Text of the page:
[tsat home] [#47] [editorials]
by Quentin 'Cubist' Long
©2006 Quentin Long -- all rights reserved

Second place don't get no respect.

An example of this phenomenon taken from professional sports, namely American football: This sport's greatest, most coveted honor is the Super Bowl trophy. The annual Super Bowl contest itself is reserved strictly for the best football teams, so simply being in the Super Bowl at all, win or lose, is no small accomplishment. So any team which manages to play in the Super Bowl for X years in a row should be greatly respected, Right? Well... no. Not if that team is the Buffalo Bills, which spent a good part of the 1990s losing X Super Bowls in a row, and in consequence became rather a national joke.

Another example, this one from rock music: Neil Young, who likes to bill his band, Crazy Horse, as "the world's third-greatest garage band". Mr. Young decided against claiming to be "the world's greatest", as he felt that might be a bit presumptuous. Okay, so why not "world's second-greatest"? Because nobody wants to come in second! But "third-greatest"... now, that, Mr. Young could get behind.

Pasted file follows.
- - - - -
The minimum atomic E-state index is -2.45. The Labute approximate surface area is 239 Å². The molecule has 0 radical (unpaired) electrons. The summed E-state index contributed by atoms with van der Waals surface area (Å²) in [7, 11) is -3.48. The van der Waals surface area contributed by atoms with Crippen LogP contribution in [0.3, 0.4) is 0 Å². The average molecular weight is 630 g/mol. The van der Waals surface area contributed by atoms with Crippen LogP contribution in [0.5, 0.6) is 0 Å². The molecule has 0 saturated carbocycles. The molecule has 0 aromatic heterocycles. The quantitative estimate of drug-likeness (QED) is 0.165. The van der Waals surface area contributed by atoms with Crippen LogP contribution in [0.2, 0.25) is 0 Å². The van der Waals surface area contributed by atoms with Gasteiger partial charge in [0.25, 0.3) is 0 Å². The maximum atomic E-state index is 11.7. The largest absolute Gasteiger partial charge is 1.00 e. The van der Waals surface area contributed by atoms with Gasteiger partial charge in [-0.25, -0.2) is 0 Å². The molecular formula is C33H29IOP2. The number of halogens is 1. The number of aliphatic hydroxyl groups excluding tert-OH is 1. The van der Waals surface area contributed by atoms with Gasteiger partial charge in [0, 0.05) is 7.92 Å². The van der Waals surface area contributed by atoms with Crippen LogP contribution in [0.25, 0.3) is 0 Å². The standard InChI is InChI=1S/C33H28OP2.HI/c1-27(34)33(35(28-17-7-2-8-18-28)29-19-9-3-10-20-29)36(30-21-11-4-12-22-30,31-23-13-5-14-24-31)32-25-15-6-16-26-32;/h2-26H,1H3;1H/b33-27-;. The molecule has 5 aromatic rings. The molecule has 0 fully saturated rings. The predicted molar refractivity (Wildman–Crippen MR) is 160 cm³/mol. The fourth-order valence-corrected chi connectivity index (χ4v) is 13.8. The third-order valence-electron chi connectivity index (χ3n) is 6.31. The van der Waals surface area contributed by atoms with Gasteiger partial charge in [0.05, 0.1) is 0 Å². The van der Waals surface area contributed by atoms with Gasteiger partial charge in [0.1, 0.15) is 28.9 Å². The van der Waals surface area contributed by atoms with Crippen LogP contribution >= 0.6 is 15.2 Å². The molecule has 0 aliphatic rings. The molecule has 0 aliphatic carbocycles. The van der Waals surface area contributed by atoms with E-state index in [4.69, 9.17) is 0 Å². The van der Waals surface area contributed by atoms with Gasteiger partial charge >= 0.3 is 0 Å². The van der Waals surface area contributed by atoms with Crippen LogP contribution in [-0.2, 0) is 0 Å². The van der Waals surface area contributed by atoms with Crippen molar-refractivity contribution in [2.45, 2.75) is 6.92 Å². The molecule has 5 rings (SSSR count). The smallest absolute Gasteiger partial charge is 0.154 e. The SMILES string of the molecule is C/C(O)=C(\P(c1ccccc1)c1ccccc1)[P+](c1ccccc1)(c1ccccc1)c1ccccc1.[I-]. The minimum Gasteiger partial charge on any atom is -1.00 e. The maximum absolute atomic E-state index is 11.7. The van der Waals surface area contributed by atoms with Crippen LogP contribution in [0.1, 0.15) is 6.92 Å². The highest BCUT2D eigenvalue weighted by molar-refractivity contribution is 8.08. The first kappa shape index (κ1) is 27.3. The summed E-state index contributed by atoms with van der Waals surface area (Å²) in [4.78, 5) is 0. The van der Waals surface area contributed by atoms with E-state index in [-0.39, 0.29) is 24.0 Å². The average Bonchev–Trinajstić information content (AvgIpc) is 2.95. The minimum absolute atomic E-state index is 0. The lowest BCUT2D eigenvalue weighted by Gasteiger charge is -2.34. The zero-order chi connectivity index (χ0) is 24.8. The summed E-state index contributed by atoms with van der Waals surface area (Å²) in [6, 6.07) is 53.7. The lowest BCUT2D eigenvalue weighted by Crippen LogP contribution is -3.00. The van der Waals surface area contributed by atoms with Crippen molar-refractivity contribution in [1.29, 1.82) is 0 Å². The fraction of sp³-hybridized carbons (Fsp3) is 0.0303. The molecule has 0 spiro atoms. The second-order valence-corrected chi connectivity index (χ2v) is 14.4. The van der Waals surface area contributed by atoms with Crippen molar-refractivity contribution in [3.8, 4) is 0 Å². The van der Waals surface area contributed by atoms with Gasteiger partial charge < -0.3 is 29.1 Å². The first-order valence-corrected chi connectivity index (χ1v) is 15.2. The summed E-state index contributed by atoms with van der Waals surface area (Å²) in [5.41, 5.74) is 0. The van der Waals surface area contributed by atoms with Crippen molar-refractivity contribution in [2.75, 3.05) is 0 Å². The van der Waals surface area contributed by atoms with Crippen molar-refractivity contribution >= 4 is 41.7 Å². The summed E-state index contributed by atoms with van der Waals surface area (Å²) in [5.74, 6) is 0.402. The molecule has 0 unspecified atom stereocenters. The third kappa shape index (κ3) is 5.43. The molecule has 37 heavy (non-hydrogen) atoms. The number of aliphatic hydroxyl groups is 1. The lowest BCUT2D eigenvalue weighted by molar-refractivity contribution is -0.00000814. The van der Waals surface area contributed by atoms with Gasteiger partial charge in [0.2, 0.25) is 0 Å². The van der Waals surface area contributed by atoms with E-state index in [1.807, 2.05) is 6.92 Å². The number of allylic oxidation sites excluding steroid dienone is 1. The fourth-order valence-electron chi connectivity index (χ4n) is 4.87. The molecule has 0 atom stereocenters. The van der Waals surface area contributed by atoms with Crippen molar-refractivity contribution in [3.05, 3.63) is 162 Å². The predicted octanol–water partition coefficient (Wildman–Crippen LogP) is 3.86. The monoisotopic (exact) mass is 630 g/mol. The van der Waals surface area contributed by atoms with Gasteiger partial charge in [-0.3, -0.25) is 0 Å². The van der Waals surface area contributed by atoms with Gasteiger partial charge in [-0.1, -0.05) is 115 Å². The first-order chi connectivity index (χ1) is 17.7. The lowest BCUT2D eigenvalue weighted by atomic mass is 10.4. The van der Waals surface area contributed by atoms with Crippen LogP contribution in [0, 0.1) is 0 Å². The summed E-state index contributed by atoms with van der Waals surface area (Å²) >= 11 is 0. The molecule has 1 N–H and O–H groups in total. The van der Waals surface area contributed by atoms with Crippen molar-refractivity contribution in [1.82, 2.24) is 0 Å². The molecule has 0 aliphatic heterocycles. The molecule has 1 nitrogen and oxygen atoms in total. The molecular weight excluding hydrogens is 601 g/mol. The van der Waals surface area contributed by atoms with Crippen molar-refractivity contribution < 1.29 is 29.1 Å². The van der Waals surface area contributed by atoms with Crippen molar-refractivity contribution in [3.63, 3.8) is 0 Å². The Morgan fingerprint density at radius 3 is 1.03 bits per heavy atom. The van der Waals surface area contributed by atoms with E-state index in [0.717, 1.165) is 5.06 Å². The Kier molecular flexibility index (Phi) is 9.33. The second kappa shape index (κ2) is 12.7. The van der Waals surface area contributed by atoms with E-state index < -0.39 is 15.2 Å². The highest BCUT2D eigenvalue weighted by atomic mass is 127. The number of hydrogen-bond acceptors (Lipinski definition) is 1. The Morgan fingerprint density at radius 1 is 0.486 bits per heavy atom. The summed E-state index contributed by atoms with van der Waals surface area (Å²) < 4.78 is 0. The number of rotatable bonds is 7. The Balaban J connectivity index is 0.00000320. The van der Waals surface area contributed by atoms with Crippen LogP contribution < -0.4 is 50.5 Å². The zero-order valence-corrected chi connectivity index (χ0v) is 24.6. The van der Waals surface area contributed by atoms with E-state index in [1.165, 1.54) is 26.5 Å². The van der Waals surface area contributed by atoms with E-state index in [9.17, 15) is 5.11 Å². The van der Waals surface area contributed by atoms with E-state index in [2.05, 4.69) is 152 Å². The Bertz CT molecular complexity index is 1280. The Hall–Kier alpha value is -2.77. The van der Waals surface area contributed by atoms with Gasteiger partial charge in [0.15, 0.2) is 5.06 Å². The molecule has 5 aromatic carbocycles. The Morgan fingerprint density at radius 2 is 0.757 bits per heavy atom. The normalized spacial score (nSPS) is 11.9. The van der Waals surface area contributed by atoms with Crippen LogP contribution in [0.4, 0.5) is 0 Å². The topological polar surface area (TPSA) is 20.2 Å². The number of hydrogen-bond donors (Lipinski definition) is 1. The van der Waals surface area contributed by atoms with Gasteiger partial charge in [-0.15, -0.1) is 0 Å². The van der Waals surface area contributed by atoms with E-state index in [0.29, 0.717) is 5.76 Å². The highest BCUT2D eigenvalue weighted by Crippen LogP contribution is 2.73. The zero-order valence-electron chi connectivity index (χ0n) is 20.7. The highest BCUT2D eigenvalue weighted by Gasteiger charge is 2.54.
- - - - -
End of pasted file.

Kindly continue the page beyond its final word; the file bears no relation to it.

I could cite plenty of other examples of this phenomenon, and I rather suspect that everyone reading these words could do likewise. Which is saying something, because TSAT's audience spans at least four continents! Therefore, this widespread aversion to second place isn't -- can't be -- just some weird facet of American culture; it's pretty well bred into the human species in general. The reason why (or one reason why, at least) is pretty clear: Throughout the vast majority of the history of life on Earth, virtually all conflicts have been of the 'zero sum' type, in which one party can only succeed at the expense of another party. If Male Critter A gets the female, Male Critter B doesn't; if Predators A and B fight over a particular prey animal, only one of them will end up eating it; and so on, and so forth.

Thus, we all have an innate urge to be #1, and to leave our competitors broken in our wake. Note that this is just an 'urge', not an irresistable instinct or anything; many people have it in such a weak form that it's not noticeable, and it's actually quite rare for any human to exhibit this urge on a Bill Gates III-ian scale -- which is a Good Thing. Can you imagine how bad things might get if every business, every organization, every human being were exactly and precisely as amorally rapacious as Microsoft?

[tsat home] [#47] [editorials]